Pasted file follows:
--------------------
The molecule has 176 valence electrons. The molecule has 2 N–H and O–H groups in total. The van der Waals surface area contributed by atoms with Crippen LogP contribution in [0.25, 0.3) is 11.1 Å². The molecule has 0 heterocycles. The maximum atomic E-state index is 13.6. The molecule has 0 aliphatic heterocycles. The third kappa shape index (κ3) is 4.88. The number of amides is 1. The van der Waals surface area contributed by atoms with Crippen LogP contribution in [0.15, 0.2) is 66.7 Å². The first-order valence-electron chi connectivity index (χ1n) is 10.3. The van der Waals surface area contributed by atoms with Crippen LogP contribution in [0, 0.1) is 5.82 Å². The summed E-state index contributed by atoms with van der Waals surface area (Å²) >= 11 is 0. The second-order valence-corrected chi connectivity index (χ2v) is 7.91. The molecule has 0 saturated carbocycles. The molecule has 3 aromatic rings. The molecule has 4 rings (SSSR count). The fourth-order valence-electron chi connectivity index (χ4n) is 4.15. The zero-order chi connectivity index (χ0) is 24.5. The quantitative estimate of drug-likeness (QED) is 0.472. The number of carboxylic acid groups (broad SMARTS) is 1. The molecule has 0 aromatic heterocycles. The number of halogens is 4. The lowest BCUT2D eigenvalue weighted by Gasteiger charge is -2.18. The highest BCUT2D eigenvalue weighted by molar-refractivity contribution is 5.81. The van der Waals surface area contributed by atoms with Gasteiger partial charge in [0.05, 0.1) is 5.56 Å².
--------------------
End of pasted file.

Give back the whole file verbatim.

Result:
The molecule has 176 valence electrons. The molecule has 2 N–H and O–H groups in total. The van der Waals surface area contributed by atoms with Crippen LogP contribution in [0.25, 0.3) is 11.1 Å². The molecule has 0 heterocycles. The maximum atomic E-state index is 13.6. The molecule has 0 aliphatic heterocycles. The third kappa shape index (κ3) is 4.88. The number of amides is 1. The van der Waals surface area contributed by atoms with Crippen LogP contribution in [0.15, 0.2) is 66.7 Å². The first-order valence-electron chi connectivity index (χ1n) is 10.3. The van der Waals surface area contributed by atoms with Crippen LogP contribution in [0, 0.1) is 5.82 Å². The summed E-state index contributed by atoms with van der Waals surface area (Å²) >= 11 is 0. The second-order valence-corrected chi connectivity index (χ2v) is 7.91. The molecule has 0 saturated carbocycles. The molecule has 3 aromatic rings. The molecule has 4 rings (SSSR count). The fourth-order valence-electron chi connectivity index (χ4n) is 4.15. The zero-order chi connectivity index (χ0) is 24.5. The quantitative estimate of drug-likeness (QED) is 0.472. The number of carboxylic acid groups (broad SMARTS) is 1. The molecule has 0 aromatic heterocycles. The number of halogens is 4. The lowest BCUT2D eigenvalue weighted by Gasteiger charge is -2.18. The highest BCUT2D eigenvalue weighted by molar-refractivity contribution is 5.81. The van der Waals surface area contributed by atoms with Gasteiger partial charge in [0.05, 0.1) is 5.56 Å².